In this symposium, we will discuss the changing attitude towards death and dying in late life, bringing together insights from different disciplines, such as sociology, philosophy, (bio)ethics and thanatology. The question will be raised: what is the impact of the growing emphasis on individual choice regarding death and dying on the way we – as individuals and as a society – live towards the end of life?
Over the last decades, dying is increasingly conceived as a controllable act, approached in a rather individualised way. Fuelled by the fear of ‘disabled life-expectancy’, a disappearing identity and eventually an ‘untimely and undignified death’, a growing group of older adults are determined to exercise choice and control over the place, manner and time of death. In particular, in developed Western countries, important questions for a growing group of older people are: Where, how, with whom and (even) when do I prefer to die?
This new death awareness is reflected in healthcare policies that focus on choice, end-of-life decision-making and advance care planning, resulting in bioethical practices like advance directives, do-not-resuscitate medallions and – in some countries – ‘euthanasia requests’ not only regarding ‘the foreseeable future’ but also ‘in due time’.
From different perspectives, during this hybrid seminar, we will explore underlying societal developments, the impact on people’s personal lives, and the ethical consequences. To what extent can the policies and practices concerned indeed improve end-of-life care and, respectively, good dying? What are important challenges, dilemmas, concerns and needs that should be addressed?
Allan Kellehear is Clinical Professor at the University of Vermont (US). He is a medical and public health sociologist with interests in death, dying and end of life care. He received his PhD in Sociology from the University of New South Wales in Sydney, Australia and is a Fellow of the Academy of Social Sciences. Most of Professor Kellehear’s work examines behaviour at the end of life in palliative care, intensive care and aged care contexts. He has conducted major sociological and social psychological research on the human experience of dying. He has also developed public health models for care of the dying, the bereaved and caregivers. These models are based on the application of health promotion, community development, and social ecology ideas and principles. Government policy interests in Australia, India and the UK have taken up his particular adaptation of these models for end of life care. In the UK, the Department of Health, the NHS in England, the NHS in Scotland, the National Council for Palliative Care, and the major charity Help the Hospices have adopted these ideas in their current end of life care policies.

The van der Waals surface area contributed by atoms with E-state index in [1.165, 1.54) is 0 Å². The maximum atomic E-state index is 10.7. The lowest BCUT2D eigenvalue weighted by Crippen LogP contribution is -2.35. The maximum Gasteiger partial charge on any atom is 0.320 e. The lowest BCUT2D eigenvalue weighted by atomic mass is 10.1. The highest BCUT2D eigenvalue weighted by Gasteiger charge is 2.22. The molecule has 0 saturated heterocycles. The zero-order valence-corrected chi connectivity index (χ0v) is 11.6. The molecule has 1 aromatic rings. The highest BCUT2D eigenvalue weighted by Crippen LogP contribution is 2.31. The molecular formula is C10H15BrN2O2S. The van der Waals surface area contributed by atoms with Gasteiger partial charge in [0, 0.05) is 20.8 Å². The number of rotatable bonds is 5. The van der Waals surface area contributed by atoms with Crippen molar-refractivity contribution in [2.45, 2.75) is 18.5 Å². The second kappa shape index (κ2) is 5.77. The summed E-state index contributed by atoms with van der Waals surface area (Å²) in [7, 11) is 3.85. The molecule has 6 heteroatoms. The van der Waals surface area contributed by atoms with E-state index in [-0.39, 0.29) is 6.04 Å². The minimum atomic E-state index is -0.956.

Ashley Moyse is a McDonald Postdoctoral Fellow in Christian Ethics and Public Life, at the University of Oxford. He is also the Humanities and Healthcare Fellow on the Wellcome Institutional Strategic Support Funded project ‘Advancing Medical Professionalism: Integrating Humanities Teaching in the University of Oxford’s Medical School’ as well as a research associate and sessional lecturer in Christian Ethics for Vancouver School of Theology at the University of British Columbia. He has a particular expertise in bioethics and medical humanities. In his work, he studies the crisis of our late modern age, where persons are enamored by the promises of progress and disciplined to form by the power of technology—the ontology of our age. He criticizes the dominant late modern anthropology that favors the ‘individual self’ that in his view leaves especially older adults at risk for despair. In his contribution, he will provide several philosophical reflections on the role of choice in dying in late life, and argue the orthodoxy of autonomy, the significance of self-determination and of control has not only elevated the risk for persons to succumb to despair, but also may be an important driver to solicit Medical Aid in Dying (MAiD).
Nancy Berlinger is a Research Scholar at The Hastings Center, an independent, leading bioethics research institute based in Garrison, NY. Her research interests include ethical and societal challenges arising from population aging. She has longstanding research interests in decision-making and care in serious illness and near the end of life. She is one of the principal investigators of a current research project on dementia and the ethics of choice. In her contribution, she will reflect on foundational questions associated with the dementia trajectory. In particular questions regarding choosing when to die in a terminal illness context of dementia, as well as on the question how a society can choose to give people with dementia other choices concerning a good life in late life, mindful that most people will not decide to end life.